VIX rebound indicates trader anxiety

Last week was a volatile one for equity indexes, with big pullbacks on Monday and Tuesday, big rebounds on Wednesday and Thursday and another pullback on Friday making it the most bearish week of 2012, as various indicators turned moderately bearish for the first time since Feb. 3, 2012. This was only the second moderately bearish indication since mid-October of 2011.

The VIX closed above 20 on both Tuesday and Wednesday for the first time since very early March. This substantial increase has had a sizable effect on the 30-day historical average, which now stands at 106% vs. 85% at this time last week.

For the past several weeks, our comfort zone for the VIX was in the range of 16 – 18, so the fact that the VIX is now back above that level indicates that trader anxiety has come back into the market this week. As a result,  we are downgrading the VIX to slightly bearish in the very near-term. The VIX remains neutral in the long-term for now.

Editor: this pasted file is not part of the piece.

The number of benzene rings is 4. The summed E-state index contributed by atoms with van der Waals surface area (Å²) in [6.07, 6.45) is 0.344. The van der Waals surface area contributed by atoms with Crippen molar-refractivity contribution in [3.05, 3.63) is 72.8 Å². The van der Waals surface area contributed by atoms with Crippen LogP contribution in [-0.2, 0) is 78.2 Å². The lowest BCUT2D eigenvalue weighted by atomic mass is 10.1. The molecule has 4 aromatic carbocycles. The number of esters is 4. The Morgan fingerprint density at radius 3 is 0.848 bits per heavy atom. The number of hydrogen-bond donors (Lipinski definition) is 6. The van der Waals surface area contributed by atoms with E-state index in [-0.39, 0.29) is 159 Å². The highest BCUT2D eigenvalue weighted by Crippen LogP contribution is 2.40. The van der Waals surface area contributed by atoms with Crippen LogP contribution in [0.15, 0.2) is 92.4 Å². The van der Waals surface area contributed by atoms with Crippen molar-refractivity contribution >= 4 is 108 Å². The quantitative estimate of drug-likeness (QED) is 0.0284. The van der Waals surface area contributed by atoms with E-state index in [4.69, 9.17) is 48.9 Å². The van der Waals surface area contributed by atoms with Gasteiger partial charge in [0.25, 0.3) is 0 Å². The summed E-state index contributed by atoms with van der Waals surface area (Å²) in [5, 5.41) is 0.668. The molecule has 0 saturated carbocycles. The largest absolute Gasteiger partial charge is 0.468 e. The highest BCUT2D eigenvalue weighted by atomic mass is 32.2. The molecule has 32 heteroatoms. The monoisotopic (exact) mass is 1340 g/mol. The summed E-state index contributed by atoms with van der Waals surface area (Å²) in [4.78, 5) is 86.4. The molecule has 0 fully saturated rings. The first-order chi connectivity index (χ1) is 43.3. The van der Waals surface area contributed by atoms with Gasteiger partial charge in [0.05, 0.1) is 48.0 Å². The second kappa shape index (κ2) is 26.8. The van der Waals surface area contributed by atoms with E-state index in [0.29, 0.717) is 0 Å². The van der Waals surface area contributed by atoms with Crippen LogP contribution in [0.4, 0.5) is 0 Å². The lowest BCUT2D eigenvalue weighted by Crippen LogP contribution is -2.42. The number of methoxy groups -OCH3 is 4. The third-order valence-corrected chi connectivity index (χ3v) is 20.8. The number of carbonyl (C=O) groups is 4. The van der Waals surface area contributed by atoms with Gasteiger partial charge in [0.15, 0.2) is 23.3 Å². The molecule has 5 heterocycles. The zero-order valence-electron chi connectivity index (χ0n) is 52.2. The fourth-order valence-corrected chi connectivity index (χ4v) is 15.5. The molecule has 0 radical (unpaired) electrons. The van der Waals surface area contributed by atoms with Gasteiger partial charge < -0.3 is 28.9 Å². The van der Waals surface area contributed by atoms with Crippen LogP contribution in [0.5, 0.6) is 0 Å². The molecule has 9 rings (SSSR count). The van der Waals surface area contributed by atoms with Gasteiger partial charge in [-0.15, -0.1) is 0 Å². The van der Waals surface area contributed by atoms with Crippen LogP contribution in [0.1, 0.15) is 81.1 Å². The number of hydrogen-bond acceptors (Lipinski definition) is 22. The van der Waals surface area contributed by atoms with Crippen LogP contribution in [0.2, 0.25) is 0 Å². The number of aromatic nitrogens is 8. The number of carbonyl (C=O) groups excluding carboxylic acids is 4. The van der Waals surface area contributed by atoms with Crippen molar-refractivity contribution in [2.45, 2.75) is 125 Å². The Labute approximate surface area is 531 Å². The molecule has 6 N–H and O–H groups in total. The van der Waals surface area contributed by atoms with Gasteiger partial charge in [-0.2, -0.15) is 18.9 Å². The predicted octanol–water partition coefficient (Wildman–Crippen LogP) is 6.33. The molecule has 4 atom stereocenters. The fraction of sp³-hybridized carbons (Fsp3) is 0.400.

A growing string of softening economic reports (NFIB, jobless claims, PPI, trade deficit, consumer sentiment, etc.) combined with climbing bond yields in Europe, falling bond yields domestically and seasonal trends, makes the market look very vulnerable in the near-term. In addition to that, earnings season is in session, which almost always means higher volatility.

About the Author

Randy Frederick is Managing Director of Active Trading and Derivatives for Charles Schwab

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